Keichi, ranked third in the UFC lightweight rankings, won a right-footed high-kick KO in the first minute of the second round against Dustin Poirier (34 U.S.) in the lightweight BMF title match of the main event of “UFC 291: Poirier vs Geirier 2” at the Delta Center in Salt Lake City, Utah, the U.S.S. on the 30th (Korea Standard Time).

BMF is the slang for the toughest man, and in Korean, it is ‘manly man’. UFC holds a BMF title match to determine the toughest man among tough fighters.

With the victory, Keichi became the second BMF champion after Jorge Masvidal (38 U.S.), who defeated Nate Diaz (38 U.S.) in 2019 to become the BMF champion.

Revenge was sweet. Keichi suffered a referee stop TKO loss by a fourth round punch to Poirier in 2018. It was the second consecutive KO (TKO) loss following Eddie Alvarez (39 U.S.).

Keichi completely changed his style after losing consecutive games. Before that, he had a wild fight to shoot leg kicks and punches while advancing recklessly, but now he has become a smart fighter who fights by catching the opponent’s square through footwork by throwing a light jab.

Through this game, Keichi proved this change perfectly. Instead of exchanging slugfest with Poirier from close range, he used Poirier’s attack in reverse and put in a counter punch. He also refrained from the front inside leg kick, which provided an excuse for TKO’s defeat in the first game, and attacked Poirier’s leg from a safe distance.

Finally, in the first minute of the second round, Poirier was KOed with a head kick after a right straight punch fake that completely deceived Poirier. Poirier raised his left-handed guard, but the shock broke through the guard.

“It’s crazy,” Keichi said of the finish scene, “I was surprised myself,” and “I knew Poirier was thinking of the counter after throwing his left hand. That’s why I put a fake in the counter,” he explained.

Regarding revenge for losing the first game, he said, “Unlike other sports, it is difficult to get a chance to revenge in MMA.” That’s why it’s meaningful to prove yourself when you come back. I always believed in myself,” he said.

Finally, Keichi said, “I want to prove that I am the best in the world. Win or lose, I’ll do my best. Luck is also an important factor in the sport, but I’m willing to roll the dice,” he said, expressing hope for a lightweight title match.

Former champion Charles Oliveira (33, Brazil) will challenge champion Islam Makachev (31, Russia) at UFC 294 in Abu Dhabi, the United Arab Emirates (UAE), in October. Currently, Keichi and UFC featherweight champion Alexander Volkanovski (34, Australia) hope to fight the winner of the match.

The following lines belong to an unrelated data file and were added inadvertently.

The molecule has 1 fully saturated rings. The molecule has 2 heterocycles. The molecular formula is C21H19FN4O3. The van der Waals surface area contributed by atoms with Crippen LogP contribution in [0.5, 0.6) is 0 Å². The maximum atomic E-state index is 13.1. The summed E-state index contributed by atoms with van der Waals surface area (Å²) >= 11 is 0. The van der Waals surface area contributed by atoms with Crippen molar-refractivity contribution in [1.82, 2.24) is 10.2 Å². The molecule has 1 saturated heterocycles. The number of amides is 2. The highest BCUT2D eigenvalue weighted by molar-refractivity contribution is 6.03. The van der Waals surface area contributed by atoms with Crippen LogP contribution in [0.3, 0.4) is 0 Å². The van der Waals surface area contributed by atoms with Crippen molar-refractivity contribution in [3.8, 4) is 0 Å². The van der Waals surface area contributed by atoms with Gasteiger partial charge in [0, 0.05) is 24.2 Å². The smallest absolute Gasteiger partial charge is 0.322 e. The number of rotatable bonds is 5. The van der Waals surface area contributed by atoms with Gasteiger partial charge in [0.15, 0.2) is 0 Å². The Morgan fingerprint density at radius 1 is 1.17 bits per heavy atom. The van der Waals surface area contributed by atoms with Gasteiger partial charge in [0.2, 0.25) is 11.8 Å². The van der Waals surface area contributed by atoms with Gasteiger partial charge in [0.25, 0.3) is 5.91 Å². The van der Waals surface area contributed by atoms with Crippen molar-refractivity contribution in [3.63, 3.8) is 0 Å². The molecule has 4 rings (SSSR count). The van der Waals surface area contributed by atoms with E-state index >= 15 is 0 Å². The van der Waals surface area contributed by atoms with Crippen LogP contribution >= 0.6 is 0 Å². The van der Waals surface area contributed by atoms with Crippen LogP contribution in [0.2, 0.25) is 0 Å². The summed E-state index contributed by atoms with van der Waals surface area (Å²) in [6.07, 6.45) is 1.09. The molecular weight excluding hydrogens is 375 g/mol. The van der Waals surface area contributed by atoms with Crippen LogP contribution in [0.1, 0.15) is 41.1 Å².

In the Comain event, former UFC middleweight champion Alex Pereira (36 Brazil) defeated former light heavyweight champion Jan Blahovic (40 Poland) by split decision (29-28, 28-29, 29-28) and successfully made his light heavyweight debut.

Pereira struggled with Blahovich’s wrestling early in the game. He was taken to the ground and threatened with a rear-naked choke submission several times. However, he calmly defended and survived the first round.

Blahovic, who used unfamiliar wrestling in the 1,500-meter highlands, was visibly exhausted from the second round. Once again, he succeeded in taking down and controlled the ground, but this time Pereira happened. Pereira used leg kicks and jabs to press, and Blahovic was defensive in the corner of the cage.

A similar pattern continued in the third round. Ahead of the end of the game, Blahovic squeezed his last strength and succeeded in a take-down, but Pereira was ahead of the batting overall. In the end, two out of three referee ruled in favor of Pereira.

As a result, Pereira became a strong candidate to challenge for the vacant UFC light heavyweight title. Champion Jamal Hill (32, USA) returned the title due to a ruptured Achilles tendon, emptying the light heavyweight championship. Former champion Yuri Prohaska (30 Czech Republic), who returned the title with Pereira due to injury, is mentioned as a strong candidate for the title match.

“I’m only thinking about the belt,” Ferreira said in an interview after the match. “I don’t care who the opponent is, so I want to fight for the title,” adding, “It was a big difference because I lost almost 9kg less than the middleweight.” I’m a strong man in this weight class now. “I want to be a light heavyweight champion.”


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